He does not resist as Bodie holds him down and Doc holds aloft the syringe.
She says something, barely audible. It’s a whisper, even to herself, and another part of her mind listens close to hear what the words are. It’s like a message coming from somewhere else, and she can’t make it out. She says it again, a little louder this time—but it still doesn’t register.
What’s that? Royal says. What you sayin?
She’s thinking of a thousand things—waterfalls and lighthouses and record players and men who travel with wonder and the deafening mumble of cicadas in the dry grass of the plains. She’s thinking of corpses piled high and all the dead things that still move and the hard rain that falls and drives the mud and waste into all the corners and seams of the world, and she’s thinking of airplanes and little boys and grown men with grit teeth and beards and others with soft moans that bleat on and on without cease unless you find the right song to sing and you fill the car with your voice so that he doesn’t have to hear his own loud crying.
He ain’t mine to save, she says.
What’s she say? Bodie asks. He and Doc are both looking at her now.
Do it, she says. I don’t care. He ain’t mine to save.
And she’s thinking of iron giants—tall iron men with hardhats, resting their hands on the tops of oil derricks, and she’s thinking of rage, like an ember or a burning acid swallowing up all her knotted viscera. Blindness like the kind that leads men to perpetrate horrors, animal drunkenness, the jungles of the mind.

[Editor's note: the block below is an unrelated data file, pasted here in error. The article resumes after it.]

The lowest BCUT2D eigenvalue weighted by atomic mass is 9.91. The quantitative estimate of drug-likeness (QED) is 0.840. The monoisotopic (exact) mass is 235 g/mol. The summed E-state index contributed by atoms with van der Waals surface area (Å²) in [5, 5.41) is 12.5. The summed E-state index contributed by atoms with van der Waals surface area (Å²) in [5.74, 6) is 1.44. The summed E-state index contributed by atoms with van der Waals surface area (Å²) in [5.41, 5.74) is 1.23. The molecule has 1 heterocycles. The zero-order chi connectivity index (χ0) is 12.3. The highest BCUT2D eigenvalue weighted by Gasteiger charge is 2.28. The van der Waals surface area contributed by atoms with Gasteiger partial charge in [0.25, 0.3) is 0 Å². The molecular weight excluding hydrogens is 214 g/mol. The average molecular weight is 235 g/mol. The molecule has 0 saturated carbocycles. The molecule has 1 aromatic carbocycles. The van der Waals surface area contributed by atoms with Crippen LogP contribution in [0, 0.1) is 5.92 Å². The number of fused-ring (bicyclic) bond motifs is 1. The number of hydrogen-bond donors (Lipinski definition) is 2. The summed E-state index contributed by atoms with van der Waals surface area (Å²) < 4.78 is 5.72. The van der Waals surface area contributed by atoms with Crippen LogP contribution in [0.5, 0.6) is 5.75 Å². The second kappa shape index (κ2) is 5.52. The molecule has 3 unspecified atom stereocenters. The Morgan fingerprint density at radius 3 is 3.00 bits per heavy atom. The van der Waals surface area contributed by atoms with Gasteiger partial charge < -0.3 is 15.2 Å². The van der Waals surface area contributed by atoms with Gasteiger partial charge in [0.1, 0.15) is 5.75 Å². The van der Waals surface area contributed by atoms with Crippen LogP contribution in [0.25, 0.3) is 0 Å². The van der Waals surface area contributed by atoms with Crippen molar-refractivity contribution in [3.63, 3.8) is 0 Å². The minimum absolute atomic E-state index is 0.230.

She has been there before. She promised never to go there again. God heard the promise. He showed her the island and the vast sea and the peacefulness that was so pure and lonesome it was wider than anything.
He ain’t mine to save.
She says it loud this time.
He ain’t mine to save.
She says he ain’t hers to save, Royal says.
I heard her, Bodie says.
What’s she mean?
She means, Moses Todd explains quietly, survival ain’t a team sport.
But she hears none of this, because the rain in her ears is coming down too hard, and the iron man, symbol of progress and strength, is towering over her, and she is kneeling by the shape of a small boy, holding it to her. And what she is saying to this shape of a boy that is no longer a boy is this: Malcolm I’m sorry Malcolm Malcolm I’m sorry the planes are flying Malcolm I’m sorry Malcolm look at the giant Malcolm look at the planes I’m sorry Malcolm Malcolm don’t go away you can’t go away.
And she can’t hear anything in the room because the cacophony in her ears is too much, and her voice making the words:
He ain’t mine to save. He ain’t mine to save. He ain’t mine to save.
Royal jerks her neck around again and this time she sees something new in his face, panic distilled out of dead laughter. And she focuses on his gaping eye and thinks, Please, please, I don’t wanna, I don’t wanna, he ain’t mine, please don’t—but it’s too late, and before she knows it her right arm has shot up and the fingers of her hand have latched on behind the decaying skin of his ear and her thumb like a spike drives itself into that lidless exposed orb and it feels like a ripe peach, clear fluid trickling down her palm and her wrist, and then the blood starts coming.